A critical review of the proposals for reform of the education system in Hong Kong with particular reference to curriculum integration and lifelong learning
This thesis analyses proposals for reform of the education system in Hong
Kong (the Policy). Using textual analysis, the thesis has identified two
paradoxical lines of reform. The first and central line identifies the priority
of the education reform. It emphasises the inner qualities of a person that
intrinsically motivate lifelong learning. The Policy envisages that students
will construct their personal knowledge through integrated learning
experiences that make use of problems and issues in daily life and in the
workplace. However, although the resulting educational change would be
a paradigm shift, the Policy proposes low-status implementation strategies.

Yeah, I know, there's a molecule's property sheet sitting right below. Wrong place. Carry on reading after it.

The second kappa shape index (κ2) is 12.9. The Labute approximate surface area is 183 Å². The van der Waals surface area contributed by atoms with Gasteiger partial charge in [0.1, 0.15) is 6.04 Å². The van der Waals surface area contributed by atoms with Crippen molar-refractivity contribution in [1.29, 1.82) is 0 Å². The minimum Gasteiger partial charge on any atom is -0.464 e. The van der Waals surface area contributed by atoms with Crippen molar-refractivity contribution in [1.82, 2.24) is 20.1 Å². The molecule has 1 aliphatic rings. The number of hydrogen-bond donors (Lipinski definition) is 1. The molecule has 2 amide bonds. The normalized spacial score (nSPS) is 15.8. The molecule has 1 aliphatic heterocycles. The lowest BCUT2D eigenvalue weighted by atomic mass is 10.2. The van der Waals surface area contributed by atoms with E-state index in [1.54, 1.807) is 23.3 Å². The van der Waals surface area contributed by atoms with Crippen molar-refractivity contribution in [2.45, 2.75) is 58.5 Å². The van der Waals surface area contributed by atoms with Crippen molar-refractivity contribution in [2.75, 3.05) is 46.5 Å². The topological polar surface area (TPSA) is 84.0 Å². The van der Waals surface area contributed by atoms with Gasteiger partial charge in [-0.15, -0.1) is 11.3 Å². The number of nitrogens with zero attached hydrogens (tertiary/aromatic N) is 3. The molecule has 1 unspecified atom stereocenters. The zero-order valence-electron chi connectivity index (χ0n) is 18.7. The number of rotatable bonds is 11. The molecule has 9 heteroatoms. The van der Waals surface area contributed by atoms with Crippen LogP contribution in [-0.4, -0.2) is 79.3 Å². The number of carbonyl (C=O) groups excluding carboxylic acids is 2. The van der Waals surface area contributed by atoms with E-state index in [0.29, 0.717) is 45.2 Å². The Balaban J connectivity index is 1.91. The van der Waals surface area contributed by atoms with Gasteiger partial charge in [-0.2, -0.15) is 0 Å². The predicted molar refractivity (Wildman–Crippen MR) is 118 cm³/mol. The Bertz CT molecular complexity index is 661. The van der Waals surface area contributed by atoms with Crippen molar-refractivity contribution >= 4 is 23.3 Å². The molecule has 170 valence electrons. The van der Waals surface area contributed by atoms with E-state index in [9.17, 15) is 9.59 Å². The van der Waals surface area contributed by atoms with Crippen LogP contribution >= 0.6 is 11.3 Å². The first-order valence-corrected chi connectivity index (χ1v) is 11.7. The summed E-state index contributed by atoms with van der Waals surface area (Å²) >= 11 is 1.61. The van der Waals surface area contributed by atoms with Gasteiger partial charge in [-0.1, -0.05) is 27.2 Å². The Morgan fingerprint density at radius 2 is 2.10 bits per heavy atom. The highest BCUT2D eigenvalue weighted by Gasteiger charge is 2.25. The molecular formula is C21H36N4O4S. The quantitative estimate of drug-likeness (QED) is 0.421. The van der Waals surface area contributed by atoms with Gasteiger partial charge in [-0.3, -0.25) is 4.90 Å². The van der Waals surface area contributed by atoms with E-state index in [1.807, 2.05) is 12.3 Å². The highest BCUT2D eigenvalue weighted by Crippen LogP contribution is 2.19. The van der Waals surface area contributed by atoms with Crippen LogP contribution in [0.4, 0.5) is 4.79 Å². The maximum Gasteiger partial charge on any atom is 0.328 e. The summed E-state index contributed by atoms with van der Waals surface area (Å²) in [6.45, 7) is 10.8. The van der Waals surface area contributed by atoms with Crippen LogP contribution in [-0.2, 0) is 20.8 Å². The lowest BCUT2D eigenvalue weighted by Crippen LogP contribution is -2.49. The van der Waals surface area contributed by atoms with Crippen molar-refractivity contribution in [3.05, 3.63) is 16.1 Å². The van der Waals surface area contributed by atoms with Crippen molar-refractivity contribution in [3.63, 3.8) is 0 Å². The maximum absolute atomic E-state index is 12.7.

The second line of reform expects schools to supply flexible and
competitive knowledge workers to the businesses in Hong Kong. The
proposed reforms emphasise workplace generic skills and propose highstatus
assessments of Chinese, English, and Mathematics at di fferent stages
in the school system. This would reduce the envisioned paradigm shift to a
series of tests in core curriculum subjects.
The thesis recommends that, at student leveL a model of social
construction of collective knowledge is needed to capitalise on student diversity. Integrated learning experiences should focus on social and
At school organisational leveL professional development should
give priority to on-site activities based on horizontal teacher teams. The
purpose is to construct the collective background knowledge that is needed
to apply the formal professional knowledge required to actualise the
priority of the education reform.
At territory level, innovative projects in pioneering schools could
create useful background knowledge but it would be difficult to transfer
this knowledge to other schools. Key personnel from these projects could
work as consultants, sharing their experience with other schools. An
exchange system is needed to match consultants to the needs of schools.
This could also extend career options for school educators.